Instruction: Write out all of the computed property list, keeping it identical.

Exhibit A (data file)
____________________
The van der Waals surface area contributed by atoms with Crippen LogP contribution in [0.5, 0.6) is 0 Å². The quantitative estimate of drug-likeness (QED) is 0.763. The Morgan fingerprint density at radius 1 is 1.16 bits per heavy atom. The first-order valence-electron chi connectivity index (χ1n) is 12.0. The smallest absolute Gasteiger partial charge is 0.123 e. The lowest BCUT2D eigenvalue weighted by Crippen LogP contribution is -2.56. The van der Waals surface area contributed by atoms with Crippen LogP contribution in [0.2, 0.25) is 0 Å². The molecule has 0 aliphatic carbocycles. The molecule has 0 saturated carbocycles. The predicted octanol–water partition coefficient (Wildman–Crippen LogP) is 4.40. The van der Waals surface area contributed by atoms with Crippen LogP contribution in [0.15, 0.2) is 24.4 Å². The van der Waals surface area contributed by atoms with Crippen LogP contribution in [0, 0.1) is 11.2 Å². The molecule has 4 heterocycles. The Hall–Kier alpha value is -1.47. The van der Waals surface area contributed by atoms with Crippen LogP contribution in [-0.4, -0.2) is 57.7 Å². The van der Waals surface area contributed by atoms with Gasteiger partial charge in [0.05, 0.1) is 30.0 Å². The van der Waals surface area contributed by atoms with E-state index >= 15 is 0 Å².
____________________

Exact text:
The van der Waals surface area contributed by atoms with Crippen LogP contribution in [0.5, 0.6) is 0 Å². The quantitative estimate of drug-likeness (QED) is 0.763. The Morgan fingerprint density at radius 1 is 1.16 bits per heavy atom. The first-order valence-electron chi connectivity index (χ1n) is 12.0. The smallest absolute Gasteiger partial charge is 0.123 e. The lowest BCUT2D eigenvalue weighted by Crippen LogP contribution is -2.56. The van der Waals surface area contributed by atoms with Crippen LogP contribution in [0.2, 0.25) is 0 Å². The molecule has 0 aliphatic carbocycles. The molecule has 0 saturated carbocycles. The predicted octanol–water partition coefficient (Wildman–Crippen LogP) is 4.40. The van der Waals surface area contributed by atoms with Crippen LogP contribution in [0.15, 0.2) is 24.4 Å². The van der Waals surface area contributed by atoms with Crippen LogP contribution in [0, 0.1) is 11.2 Å². The molecule has 4 heterocycles. The Hall–Kier alpha value is -1.47. The van der Waals surface area contributed by atoms with Crippen LogP contribution in [-0.4, -0.2) is 57.7 Å². The van der Waals surface area contributed by atoms with Gasteiger partial charge in [0.05, 0.1) is 30.0 Å². The van der Waals surface area contributed by atoms with E-state index >= 15 is 0 Å².